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Lost children – what you can do to prevent children becoming lost


 

Preventing
Kids From Getting Lost

And
what to do if it happens!

 by
Alyssa
Dver

“I can’t find my child”
are possibly the most dreaded words for any parent or caregiver.  The panic that a parent feels is indescribable. 
The parent immediately worries that the child has been harmed or
abducted.  Luckily, most of
the time, the child is found physically unharmed and quickly reunited. 
However, even a momentary accidental wandering can leave indelible
trauma for both child and parent.

While most people do not voluntarily confess, 90% of families are
affected
. 
American children get lost over 2000 times each day in all kinds of
public places such as beaches, amusement parks, fairs, and airports.

Unfortunately, children do get lost. 
It is not a result of bad parenting or bad children, and as
“good” parents, we can be proactive and avoid or at least minimize the
profound trauma and possible physical harm that occurs when a child is
lost.  With these simple tips,
you can help keep your child safe wherever you go.


Put
Safe, Easily Accessible Contact Information on Your Child

While there is no substitute for parental / caregiver attention, the
best preparation is to put a note or tag with your cell phone number on
your child in an easily accessible place. 
This allows another adult to see and use it to quickly contact you
(or the caregiver that is out with your child).  

Young children, or some special needs children who cannot speak, should
have the identification visible so that another person can access it
easily without needing to undo the child’s clothing. 
If your child fidgets with the I.D., attach it to the back of their
clothing between their shoulder blades. 
Older children can carry the cell phone information in their pocket
if you are confident that they will be able to produce that information
when they need it.  You can
use a laminated card, a sticker, or one of the various I.D. products on
the market.  Never put your
home address information on the I.D.

identification label


Dress
Children in Bright, Special “Away from Home” Clothing

To help spot children easily, dress them in very brightly colored
external clothing such as a t-shirt, hat, or jacket.  Very bright yellow or green works best.  Some parents routinely dress themselves and their children in
the same color when they are going out to crowded places.  Bright
apparel can also serve as a key identifier for others helping you to find
your missing child.


Carry
a Recent Photo and Description of Each Child

Carrying
a recent photo of your child is one of the most important things you can
do for their safety.  On the
back of the photo, note the child’s eye color, hair color, height,
weight, and any birthmarks or other distinguishing marks. 
If your child is one of multiples, note that as well. 
Be sure to put your cell number on the back, too.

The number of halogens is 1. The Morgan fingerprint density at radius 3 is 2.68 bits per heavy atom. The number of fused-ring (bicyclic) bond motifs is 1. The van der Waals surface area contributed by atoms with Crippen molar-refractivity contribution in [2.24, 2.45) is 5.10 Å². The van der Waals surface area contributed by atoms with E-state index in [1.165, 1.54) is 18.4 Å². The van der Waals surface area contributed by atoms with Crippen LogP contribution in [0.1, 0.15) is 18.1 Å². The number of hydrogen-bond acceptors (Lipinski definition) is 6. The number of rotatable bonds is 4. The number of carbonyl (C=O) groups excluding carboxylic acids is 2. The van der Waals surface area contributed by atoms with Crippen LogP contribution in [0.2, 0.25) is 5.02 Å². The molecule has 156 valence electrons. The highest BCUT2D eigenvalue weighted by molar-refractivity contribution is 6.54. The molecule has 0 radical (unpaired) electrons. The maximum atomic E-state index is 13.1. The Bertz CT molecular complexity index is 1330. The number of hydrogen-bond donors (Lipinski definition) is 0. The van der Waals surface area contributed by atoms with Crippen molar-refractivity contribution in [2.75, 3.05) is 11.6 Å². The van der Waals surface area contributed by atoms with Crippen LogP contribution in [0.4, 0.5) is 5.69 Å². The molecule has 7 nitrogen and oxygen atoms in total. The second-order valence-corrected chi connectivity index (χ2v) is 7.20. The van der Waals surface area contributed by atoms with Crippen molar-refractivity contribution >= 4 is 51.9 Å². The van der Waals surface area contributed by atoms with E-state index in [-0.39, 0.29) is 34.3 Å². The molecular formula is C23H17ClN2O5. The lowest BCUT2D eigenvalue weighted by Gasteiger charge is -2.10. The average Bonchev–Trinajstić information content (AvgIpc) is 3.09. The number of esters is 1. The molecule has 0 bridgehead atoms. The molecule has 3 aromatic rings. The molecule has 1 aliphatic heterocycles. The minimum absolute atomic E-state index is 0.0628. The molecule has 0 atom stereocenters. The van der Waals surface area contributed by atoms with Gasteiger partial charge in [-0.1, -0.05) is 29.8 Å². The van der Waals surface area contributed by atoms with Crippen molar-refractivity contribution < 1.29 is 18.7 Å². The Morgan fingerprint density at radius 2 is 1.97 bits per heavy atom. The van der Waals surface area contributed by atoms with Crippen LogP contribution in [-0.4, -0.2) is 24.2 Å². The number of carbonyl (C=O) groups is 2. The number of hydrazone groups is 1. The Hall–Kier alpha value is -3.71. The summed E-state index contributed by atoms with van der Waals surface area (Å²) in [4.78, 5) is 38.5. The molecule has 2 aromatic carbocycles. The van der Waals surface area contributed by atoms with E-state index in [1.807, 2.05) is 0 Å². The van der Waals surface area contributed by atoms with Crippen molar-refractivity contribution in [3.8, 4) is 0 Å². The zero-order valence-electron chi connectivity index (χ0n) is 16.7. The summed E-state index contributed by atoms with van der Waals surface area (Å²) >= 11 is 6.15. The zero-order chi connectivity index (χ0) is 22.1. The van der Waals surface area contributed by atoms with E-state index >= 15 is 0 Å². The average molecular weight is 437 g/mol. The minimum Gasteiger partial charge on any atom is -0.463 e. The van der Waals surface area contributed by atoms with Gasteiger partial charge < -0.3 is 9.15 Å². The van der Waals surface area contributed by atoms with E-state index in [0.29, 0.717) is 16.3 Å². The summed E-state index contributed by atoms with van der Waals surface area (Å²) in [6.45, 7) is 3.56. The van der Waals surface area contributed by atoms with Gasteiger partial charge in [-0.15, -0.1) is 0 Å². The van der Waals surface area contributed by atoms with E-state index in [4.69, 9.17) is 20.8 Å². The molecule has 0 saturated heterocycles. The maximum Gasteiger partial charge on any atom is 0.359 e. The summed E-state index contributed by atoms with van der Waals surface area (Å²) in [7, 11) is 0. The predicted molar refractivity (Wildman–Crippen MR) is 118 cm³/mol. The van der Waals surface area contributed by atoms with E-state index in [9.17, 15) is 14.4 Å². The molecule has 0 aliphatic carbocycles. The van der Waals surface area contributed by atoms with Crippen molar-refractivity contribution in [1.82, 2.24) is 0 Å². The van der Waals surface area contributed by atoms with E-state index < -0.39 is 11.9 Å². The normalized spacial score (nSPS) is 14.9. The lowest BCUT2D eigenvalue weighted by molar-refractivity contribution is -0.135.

Do this for each of your children. 
If you need assistance from other people to find your child, having
that photo and information available can make a real difference in a quick
and successful reunion.


Teach
Your Child to Ask Another Mommy for Help

A
scared child may not be able to find a trusted authority quickly. 
It is difficult to even describe a typical guard or officer. 
Teach your children to enlist help from another mother. 
Children intuitively know that a mommy is a woman with other kids.
This is one type of ‘stranger’ that you do want your child to talk to
if he / she needs help.  Also,
right before you arrive at a public place, remind your child what to do if
they get lost.


Reinforce
Good Behavior

When
you go out to a public place, even the supermarket, and you return without
your child getting lost, tell them that they  were good for staying with you the entire time while you were
out.  Positive reinforcement
is the best way to elicit the behavior you want from your child.

What to Do Immediately When Your Child Is Lost

Many
public places such as retail stores, amusement parks, and beaches now have
specific lost child procedures such as lock downs. 
If your child does get lost, try to remain calm and quickly find an
onsite employee to trigger the venue’s lost child process.  Don’t wander too far away from the spot where you last saw
your child.  Often the child
is still nearby.  If you sense
that your child is more than just temporarily lost, call the police.  It is better to call back to report that you have found your
child than to lose any precious time that can make a critical difference
in safely finding your child.

Celebrate, Don’t Berate When You Are Reunited

young boy on man's backOnce you
are reunited with your child, be sure to congratulate them for following the instructions you taught them in case
they get lost. 

Don’t yell
at your child for getting lost.  If
the child ever gets lost again, they may prefer to remain lost rather than
be yelled at again. 

If the
child did not follow the proper instructions when they got lost, discuss
the incident seriously but calmly and recall precisely how you both felt
while you were separated.  Often
times, the child doesn’t even think they
were missing at all – the child may think that you were the one
lost! 

Reiterate how important
it is that they don’t wander off next time and remind them about finding
another mommy for help.